Good points, but let's look closer.


I appreciate that you take the time to think this through and state your case.

You make 2 points that need clarification.

Under basic supply and demand theory, a commodity can't price itself at a point at which it simply does not sell at all. BUT what happens with supply and demand curves, is that the intersection occurs at different QUANTITY levels when one or the other curves shift.

With land, the "price" of all comparable land, is set by the transactions that DO occur, even though these might be few in number. This is why the "value" of ALL land can be so many times higher than GDP, and why the value of ALL land can increase so much without there being additional INCOME around to actually pay the higher prices. Sure, monetary policy does have an effect, but we are talking here about the effect on the "land price graph slope" in a metro area.

"Demand" for land will take location into account, but as prices rise in the center (as the metro area "matures"), the incentives to locate away from the center, increase. So prices rise and quantity of land traded in the expensive areas falls.

The experience you describe, of centers being abandoned, is exactly as I described from Colin Clark's research. There is a stage of "maturity" a region reaches, where new "nodes" develop that are seriously competitive with the center, and location in such nodes becomes a more viable proposition for businesses and developers than the center. There will be strong psychological expectations of high prices that make adjustments "downwards-sticky", so that the center can remain "priced off the market" until it has died altogether.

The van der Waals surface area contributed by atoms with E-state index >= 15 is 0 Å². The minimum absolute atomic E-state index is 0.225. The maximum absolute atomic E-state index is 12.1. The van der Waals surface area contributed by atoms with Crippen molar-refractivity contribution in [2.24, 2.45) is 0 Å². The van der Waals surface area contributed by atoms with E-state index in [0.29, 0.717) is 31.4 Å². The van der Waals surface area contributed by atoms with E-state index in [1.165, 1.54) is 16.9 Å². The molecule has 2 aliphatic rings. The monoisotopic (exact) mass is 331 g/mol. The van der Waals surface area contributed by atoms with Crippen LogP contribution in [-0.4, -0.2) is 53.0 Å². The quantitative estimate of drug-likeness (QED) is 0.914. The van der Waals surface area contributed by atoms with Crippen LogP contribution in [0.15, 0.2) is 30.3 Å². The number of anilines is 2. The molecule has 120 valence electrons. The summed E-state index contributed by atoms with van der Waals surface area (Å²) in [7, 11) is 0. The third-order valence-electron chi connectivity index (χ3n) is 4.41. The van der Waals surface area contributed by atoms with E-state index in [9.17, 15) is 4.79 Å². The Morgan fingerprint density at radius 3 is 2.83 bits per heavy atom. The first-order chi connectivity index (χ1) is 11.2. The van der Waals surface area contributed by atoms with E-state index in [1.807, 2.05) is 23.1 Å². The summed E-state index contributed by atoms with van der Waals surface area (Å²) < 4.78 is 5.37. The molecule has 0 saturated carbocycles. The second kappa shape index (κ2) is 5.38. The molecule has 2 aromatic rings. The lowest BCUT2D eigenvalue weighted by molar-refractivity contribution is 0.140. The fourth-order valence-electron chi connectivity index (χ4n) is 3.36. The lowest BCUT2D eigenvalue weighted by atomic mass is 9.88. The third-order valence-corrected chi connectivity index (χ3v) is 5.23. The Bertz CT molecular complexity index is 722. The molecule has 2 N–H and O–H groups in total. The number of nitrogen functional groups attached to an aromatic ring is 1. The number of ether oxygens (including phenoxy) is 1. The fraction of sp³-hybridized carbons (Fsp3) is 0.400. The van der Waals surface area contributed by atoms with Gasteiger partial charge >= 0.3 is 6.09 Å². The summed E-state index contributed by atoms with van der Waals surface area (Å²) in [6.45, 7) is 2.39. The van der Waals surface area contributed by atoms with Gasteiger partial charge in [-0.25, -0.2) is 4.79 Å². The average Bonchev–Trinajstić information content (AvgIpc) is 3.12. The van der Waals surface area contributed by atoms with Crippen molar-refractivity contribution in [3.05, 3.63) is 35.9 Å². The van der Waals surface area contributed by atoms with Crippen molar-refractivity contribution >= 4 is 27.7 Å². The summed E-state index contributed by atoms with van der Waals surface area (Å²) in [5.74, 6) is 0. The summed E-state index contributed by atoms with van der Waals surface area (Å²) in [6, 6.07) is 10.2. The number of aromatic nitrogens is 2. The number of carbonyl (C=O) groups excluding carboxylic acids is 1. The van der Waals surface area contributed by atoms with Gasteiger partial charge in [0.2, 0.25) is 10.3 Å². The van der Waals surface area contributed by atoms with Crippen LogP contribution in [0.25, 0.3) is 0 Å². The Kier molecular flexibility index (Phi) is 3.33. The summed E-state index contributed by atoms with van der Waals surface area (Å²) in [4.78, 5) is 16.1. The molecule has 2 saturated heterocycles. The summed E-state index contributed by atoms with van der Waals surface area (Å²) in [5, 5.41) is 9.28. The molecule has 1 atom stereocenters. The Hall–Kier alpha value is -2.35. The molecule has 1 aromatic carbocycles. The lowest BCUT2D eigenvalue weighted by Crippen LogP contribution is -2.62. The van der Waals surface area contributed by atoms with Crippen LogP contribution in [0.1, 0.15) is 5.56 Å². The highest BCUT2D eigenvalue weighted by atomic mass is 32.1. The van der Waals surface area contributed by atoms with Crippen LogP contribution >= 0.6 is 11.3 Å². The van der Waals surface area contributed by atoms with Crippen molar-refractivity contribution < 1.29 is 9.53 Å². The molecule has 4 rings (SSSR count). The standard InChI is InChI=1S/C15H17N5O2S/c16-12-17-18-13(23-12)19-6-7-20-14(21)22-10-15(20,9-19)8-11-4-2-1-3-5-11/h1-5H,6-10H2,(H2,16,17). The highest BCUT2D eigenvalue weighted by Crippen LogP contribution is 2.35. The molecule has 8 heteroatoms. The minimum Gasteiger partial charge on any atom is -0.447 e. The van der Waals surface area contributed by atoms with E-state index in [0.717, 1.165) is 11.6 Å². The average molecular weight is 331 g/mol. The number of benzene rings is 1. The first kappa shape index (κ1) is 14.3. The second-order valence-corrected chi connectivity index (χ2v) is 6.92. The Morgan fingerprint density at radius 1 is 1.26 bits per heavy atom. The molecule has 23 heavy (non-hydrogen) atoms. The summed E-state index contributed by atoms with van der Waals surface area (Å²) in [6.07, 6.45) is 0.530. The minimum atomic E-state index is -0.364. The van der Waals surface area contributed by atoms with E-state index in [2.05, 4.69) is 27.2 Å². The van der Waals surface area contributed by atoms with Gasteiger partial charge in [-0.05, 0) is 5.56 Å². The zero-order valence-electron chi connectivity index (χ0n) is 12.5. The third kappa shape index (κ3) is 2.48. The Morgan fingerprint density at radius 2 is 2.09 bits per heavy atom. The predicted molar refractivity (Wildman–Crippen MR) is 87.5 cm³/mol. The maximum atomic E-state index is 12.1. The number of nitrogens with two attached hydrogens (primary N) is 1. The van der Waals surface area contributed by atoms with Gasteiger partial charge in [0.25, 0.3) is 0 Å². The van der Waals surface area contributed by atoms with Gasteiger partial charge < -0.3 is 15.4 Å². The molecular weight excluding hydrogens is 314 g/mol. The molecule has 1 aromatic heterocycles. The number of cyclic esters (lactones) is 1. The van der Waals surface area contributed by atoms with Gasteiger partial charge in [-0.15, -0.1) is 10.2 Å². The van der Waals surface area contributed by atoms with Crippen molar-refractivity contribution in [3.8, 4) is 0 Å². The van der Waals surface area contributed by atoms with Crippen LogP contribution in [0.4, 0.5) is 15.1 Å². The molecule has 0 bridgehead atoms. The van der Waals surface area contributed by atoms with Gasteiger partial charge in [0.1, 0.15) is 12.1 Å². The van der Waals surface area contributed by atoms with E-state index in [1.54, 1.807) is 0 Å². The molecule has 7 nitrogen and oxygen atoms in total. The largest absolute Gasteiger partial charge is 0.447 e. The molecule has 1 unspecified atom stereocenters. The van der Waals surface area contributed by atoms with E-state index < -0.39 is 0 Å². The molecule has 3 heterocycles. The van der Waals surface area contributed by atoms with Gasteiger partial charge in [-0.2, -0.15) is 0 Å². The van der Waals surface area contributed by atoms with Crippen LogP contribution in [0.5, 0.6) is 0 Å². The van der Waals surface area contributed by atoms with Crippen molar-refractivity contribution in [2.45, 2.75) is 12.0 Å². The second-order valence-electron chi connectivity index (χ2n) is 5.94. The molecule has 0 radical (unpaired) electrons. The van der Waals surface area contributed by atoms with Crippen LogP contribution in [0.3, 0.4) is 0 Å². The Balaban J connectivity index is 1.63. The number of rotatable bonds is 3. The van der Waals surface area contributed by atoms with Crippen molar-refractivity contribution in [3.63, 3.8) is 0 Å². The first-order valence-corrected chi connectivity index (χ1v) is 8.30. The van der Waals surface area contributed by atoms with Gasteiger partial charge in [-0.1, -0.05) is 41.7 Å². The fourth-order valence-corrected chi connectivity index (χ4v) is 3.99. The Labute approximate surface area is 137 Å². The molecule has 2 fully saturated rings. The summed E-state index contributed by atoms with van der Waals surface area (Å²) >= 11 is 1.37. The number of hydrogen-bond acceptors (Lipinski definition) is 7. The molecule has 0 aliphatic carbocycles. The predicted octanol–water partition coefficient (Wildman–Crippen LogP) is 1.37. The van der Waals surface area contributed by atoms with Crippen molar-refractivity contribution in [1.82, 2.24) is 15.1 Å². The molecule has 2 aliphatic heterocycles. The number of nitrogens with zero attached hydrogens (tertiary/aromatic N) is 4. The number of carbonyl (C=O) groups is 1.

But this only occurs in the largest cities, (many millions of population) after decades of freely-allowed growth. It is VERY IMPORTANT for planners to understand just what phase of growth their city is in. Much damage is being done by planners in smaller cities that will NEVER densify naturally at the center to the extent that transit becomes viable, while land prices are pushed prematurely into the "off the market" phase by urban limits.

You are absolutely right about "dead" centers being revived because they became affordable again. This, too, is what Colin Clark said and I reiterated. Note that they revive in a different form to what they were before. Again, a lot of unnecessary expense can be caused by planners trying to impose ideas rather than just "letting it happen". But this "dead"/"blight" phase is certainly a golden opportunity for the jurisdiction to create parks at low cost, as well as conveniently located depots and infrastructure. It is an opportunity missed if they do not do so before land values rejuvenate.